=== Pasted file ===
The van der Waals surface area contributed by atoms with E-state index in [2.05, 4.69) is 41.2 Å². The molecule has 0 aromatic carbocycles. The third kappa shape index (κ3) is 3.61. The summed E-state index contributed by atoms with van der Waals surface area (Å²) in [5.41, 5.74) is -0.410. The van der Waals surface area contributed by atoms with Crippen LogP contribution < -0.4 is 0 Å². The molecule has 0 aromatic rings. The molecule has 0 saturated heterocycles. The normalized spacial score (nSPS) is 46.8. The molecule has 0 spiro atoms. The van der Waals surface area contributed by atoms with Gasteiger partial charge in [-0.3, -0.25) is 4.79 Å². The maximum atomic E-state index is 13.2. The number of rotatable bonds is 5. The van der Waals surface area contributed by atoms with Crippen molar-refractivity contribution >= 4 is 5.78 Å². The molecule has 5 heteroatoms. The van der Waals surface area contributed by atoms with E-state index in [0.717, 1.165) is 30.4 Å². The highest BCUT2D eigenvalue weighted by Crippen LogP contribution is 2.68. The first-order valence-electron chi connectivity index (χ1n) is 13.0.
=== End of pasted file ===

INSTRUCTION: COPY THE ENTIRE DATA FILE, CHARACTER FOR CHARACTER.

The van der Waals surface area contributed by atoms with E-state index in [2.05, 4.69) is 41.2 Å². The molecule has 0 aromatic carbocycles. The third kappa shape index (κ3) is 3.61. The summed E-state index contributed by atoms with van der Waals surface area (Å²) in [5.41, 5.74) is -0.410. The van der Waals surface area contributed by atoms with Crippen LogP contribution < -0.4 is 0 Å². The molecule has 0 aromatic rings. The molecule has 0 saturated heterocycles. The normalized spacial score (nSPS) is 46.8. The molecule has 0 spiro atoms. The van der Waals surface area contributed by atoms with Gasteiger partial charge in [-0.3, -0.25) is 4.79 Å². The maximum atomic E-state index is 13.2. The number of rotatable bonds is 5. The van der Waals surface area contributed by atoms with Crippen molar-refractivity contribution >= 4 is 5.78 Å². The molecule has 5 heteroatoms. The van der Waals surface area contributed by atoms with E-state index in [0.717, 1.165) is 30.4 Å². The highest BCUT2D eigenvalue weighted by Crippen LogP contribution is 2.68. The first-order valence-electron chi connectivity index (χ1n) is 13.0.